“I know no safe depositary of the ultimate powers of the society but the people themselves; and if we think them not enlightened enough to exercise their control with a wholesome discretion, the remedy is not to take it from them, but to inform their discretion by education. This is the true corrective of abuses of constitutional power.” –Thomas Jefferson to William C. Jarvis, Sep 28, 1820
“it must be done by the states themselves, erecting such barriers at the constitutional line as cannot be surmounted either by themselves or by the general government. The only barrier in their power is a wise government….” — Thomas Jefferson To Archibald Stuart written December 23, 1791
We don’t follow the Constitution, so the Constitution isn’t the problem. Our not following the Constitution is the problem. So, changing the Constitution is not the solution.
End Notes: Thomas Jefferson was clear: “Then it is important to strengthen the state governments: and as this CANNOT BE DONE BY ANY CHANGE IN THE FEDERAL CONSTITUTION, (for the preservation of that is all we need contend for,) it must be done by the states themselves, erecting such barriers at the constitutional line as cannot be surmounted either by themselves or by the general government. The only barrier in their power is a wise government….” (Emphasis added) — Thomas Jefferson To Archibald Stuart, December 23, 1791  https://newswithviews.com/meckler-admits-convention-of-states-wont-solve-the-problem/ Note: I have an MP3 file of his interview. The show took it off the Internet.  I was in the room in the Idaho Legislature building and witnessed the presentation and question and answer period myself. – Shawn Meehan, Founder, Guard The Constitution  “The senators and representatives before-mentioned, and the members of the several state legislatures, and all executive and judicial officers, both of the United States and of the several states, shall be bound by oath or affirmation, to support this constitution; but no religious test shall ever be required as a qualification to any office or public trust under the United States.” — U.S. Constitution – Article VI, Clause 3, Source: http://avalon.law.yale.edu/18th_century/art6.asp
“In the typical case we look to the States to defend their prerogatives by adopting “the simple expedient of not yielding” to federal blandishments when they do not want to embrace the federal policies as their own.” Massachusetts v. Mellon, 262 U. S. 447, 482 (1923) . The States are separate and independent sovereigns. Sometimes they have to act like it.” — John Roberts, writing for the majority in the first Obamacare opinion, NFIB v Sebelius, 567 U.S. 519 (2012)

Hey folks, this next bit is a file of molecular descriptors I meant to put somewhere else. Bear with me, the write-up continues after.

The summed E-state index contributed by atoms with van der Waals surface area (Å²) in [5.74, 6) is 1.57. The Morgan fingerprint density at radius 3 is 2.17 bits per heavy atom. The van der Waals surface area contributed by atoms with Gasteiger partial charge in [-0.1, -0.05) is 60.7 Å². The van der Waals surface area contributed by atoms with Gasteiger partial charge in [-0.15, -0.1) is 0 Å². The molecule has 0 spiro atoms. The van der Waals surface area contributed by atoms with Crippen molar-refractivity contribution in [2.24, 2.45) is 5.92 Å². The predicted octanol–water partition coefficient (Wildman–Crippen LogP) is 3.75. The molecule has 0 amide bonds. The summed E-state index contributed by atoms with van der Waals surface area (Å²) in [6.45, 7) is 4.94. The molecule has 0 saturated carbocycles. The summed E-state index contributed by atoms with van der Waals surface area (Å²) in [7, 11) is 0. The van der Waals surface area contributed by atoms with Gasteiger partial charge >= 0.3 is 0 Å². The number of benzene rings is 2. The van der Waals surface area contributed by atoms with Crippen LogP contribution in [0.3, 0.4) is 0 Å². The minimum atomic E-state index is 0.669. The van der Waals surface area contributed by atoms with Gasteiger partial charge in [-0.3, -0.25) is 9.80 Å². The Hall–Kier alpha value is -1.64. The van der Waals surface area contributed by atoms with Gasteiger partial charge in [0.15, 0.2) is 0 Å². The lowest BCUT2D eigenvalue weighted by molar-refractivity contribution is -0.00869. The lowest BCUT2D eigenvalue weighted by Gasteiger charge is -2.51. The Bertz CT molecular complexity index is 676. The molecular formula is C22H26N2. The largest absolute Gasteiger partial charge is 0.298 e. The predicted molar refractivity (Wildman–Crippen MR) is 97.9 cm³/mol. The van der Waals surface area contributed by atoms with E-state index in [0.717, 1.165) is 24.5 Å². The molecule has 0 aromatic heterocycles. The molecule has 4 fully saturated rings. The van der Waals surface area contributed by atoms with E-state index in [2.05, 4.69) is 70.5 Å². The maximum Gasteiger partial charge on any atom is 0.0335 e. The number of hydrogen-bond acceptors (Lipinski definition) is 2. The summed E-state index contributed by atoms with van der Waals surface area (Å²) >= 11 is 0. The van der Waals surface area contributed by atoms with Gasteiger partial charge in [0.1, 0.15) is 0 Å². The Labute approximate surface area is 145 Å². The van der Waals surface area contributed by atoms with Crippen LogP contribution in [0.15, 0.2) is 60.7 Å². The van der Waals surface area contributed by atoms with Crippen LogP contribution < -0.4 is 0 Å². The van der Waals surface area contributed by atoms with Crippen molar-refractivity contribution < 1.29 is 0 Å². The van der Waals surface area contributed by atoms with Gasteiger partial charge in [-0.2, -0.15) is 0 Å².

“If the interposition of the State legislatures be necessary to give effect to a measure of the Union, they have only NOT TO ACT, or to ACT EVASIVELY, and the measure is defeated” — Federalist 16 “any amendments which may, upon mature consideration, be thought useful, will be applicable to the organization of the government, not to the mass of its powers” — Federalist 85, 13th paragraph  Tuesday September 15, 1787, in Convention, http://avalon.law.yale.edu/18th_century/debates_915.asp  Numerous references support the argument an Article V convention very likely may not be topic limited.
“Because no amending convention has ever occurred, an important question is whether a convention can be limited in scope, either to a particular proposal or within a particular subject. While most calls for amending conventions in the nineteenth century were general, the modern trend is to call for limited conventions. Some scholars maintain that such attempts violate Article V and are therefore void.” — Spalding, Matthew; Edwin Meese; David F. Forte (2005-11-07). The Heritage Guide to the Constitution (p. 266). Regnery Publishing, Inc.
“Writing at the height of debate over the 1980s campaign for an Article V Convention to consider a balanced budget amendment, former Solicitor General Walter Dellinger asserted that the Framers deliberately sought to provide a means of amending the Constitution that is insulated from excessive influence by either the state legislatures, or by Congress.” — Walter E. Dellinger, “The Recurring Question of the ‘Limited’ Constitutional Convention,” Yale Law Journal, volume 88, issue 8, July 1979, pp. 1623-1640.
“…any new constitutional convention must have the authority to study, debate, and submit to the states for ratification whatever amendments it considers appropriate (emphasis added). According to his judgment, an Article V Convention must be free to pursue any issue it pleases, notwithstanding the limitations included in either state applications or the congressional summons by which it was called….” — Walter E. Dellinger, “The Recurring Question of the ‘Limited’ Constitutional Convention,” Yale Law Journal, volume 88, issue 8, July 1979, p. 1624.
“If the legislatures of thirty-four states request Congress to call a general constitutional convention, Congress has a constitutional duty to summon such a convention. If those thirty-four states recommend in their applications that the convention consider only a particular subject, Congress still must call a convention and leave to the convention the ultimate determination of the agenda and the nature of the amendments it may choose to propose.” — Walter E. Dellinger, “The Recurring Question of the ‘Limited’ Constitutional Convention,” Yale Law Journal, volume 88, issue 8, July 1979, p. 1624.